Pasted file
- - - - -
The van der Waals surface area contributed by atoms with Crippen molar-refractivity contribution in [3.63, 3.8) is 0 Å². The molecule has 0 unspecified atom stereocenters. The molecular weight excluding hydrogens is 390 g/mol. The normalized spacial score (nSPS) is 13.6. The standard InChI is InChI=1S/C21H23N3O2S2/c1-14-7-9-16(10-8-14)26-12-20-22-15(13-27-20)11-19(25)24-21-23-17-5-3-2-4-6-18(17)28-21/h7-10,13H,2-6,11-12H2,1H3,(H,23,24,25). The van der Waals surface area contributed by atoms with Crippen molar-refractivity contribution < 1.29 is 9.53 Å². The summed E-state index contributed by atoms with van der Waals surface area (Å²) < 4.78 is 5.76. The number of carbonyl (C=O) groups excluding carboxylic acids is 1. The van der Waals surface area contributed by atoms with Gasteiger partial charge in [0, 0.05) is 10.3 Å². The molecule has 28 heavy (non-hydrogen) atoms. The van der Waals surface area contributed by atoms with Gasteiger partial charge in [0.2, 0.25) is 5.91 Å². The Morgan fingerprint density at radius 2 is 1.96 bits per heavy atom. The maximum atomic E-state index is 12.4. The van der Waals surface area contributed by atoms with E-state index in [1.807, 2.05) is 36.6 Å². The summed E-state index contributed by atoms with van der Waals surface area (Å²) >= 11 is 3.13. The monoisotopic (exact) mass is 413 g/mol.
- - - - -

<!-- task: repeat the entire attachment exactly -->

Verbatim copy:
The van der Waals surface area contributed by atoms with Crippen molar-refractivity contribution in [3.63, 3.8) is 0 Å². The molecule has 0 unspecified atom stereocenters. The molecular weight excluding hydrogens is 390 g/mol. The normalized spacial score (nSPS) is 13.6. The standard InChI is InChI=1S/C21H23N3O2S2/c1-14-7-9-16(10-8-14)26-12-20-22-15(13-27-20)11-19(25)24-21-23-17-5-3-2-4-6-18(17)28-21/h7-10,13H,2-6,11-12H2,1H3,(H,23,24,25). The van der Waals surface area contributed by atoms with Crippen molar-refractivity contribution < 1.29 is 9.53 Å². The summed E-state index contributed by atoms with van der Waals surface area (Å²) < 4.78 is 5.76. The number of carbonyl (C=O) groups excluding carboxylic acids is 1. The van der Waals surface area contributed by atoms with Gasteiger partial charge in [0, 0.05) is 10.3 Å². The molecule has 28 heavy (non-hydrogen) atoms. The van der Waals surface area contributed by atoms with Gasteiger partial charge in [0.2, 0.25) is 5.91 Å². The Morgan fingerprint density at radius 2 is 1.96 bits per heavy atom. The maximum atomic E-state index is 12.4. The van der Waals surface area contributed by atoms with E-state index in [1.807, 2.05) is 36.6 Å². The summed E-state index contributed by atoms with van der Waals surface area (Å²) >= 11 is 3.13. The monoisotopic (exact) mass is 413 g/mol.